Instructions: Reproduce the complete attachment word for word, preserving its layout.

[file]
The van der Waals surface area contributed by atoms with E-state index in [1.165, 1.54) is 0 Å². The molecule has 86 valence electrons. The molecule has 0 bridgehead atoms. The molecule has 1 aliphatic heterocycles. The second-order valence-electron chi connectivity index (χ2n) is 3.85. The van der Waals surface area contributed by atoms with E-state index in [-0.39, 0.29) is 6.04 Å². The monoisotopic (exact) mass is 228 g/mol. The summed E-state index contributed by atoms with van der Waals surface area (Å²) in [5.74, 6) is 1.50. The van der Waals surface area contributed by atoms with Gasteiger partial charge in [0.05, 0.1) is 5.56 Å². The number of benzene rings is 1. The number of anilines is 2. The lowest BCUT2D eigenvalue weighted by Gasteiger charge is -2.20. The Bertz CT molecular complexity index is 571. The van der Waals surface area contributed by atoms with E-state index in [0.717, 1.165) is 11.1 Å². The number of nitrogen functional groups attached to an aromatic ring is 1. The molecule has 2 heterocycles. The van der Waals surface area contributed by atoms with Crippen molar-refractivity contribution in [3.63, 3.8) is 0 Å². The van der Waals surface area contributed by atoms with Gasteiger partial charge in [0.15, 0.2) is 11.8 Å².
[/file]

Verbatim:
The van der Waals surface area contributed by atoms with E-state index in [1.165, 1.54) is 0 Å². The molecule has 86 valence electrons. The molecule has 0 bridgehead atoms. The molecule has 1 aliphatic heterocycles. The second-order valence-electron chi connectivity index (χ2n) is 3.85. The van der Waals surface area contributed by atoms with E-state index in [-0.39, 0.29) is 6.04 Å². The monoisotopic (exact) mass is 228 g/mol. The summed E-state index contributed by atoms with van der Waals surface area (Å²) in [5.74, 6) is 1.50. The van der Waals surface area contributed by atoms with Gasteiger partial charge in [0.05, 0.1) is 5.56 Å². The number of benzene rings is 1. The number of anilines is 2. The lowest BCUT2D eigenvalue weighted by Gasteiger charge is -2.20. The Bertz CT molecular complexity index is 571. The van der Waals surface area contributed by atoms with E-state index in [0.717, 1.165) is 11.1 Å². The number of nitrogen functional groups attached to an aromatic ring is 1. The molecule has 2 heterocycles. The van der Waals surface area contributed by atoms with Crippen molar-refractivity contribution in [3.63, 3.8) is 0 Å². The van der Waals surface area contributed by atoms with Gasteiger partial charge in [0.15, 0.2) is 11.8 Å².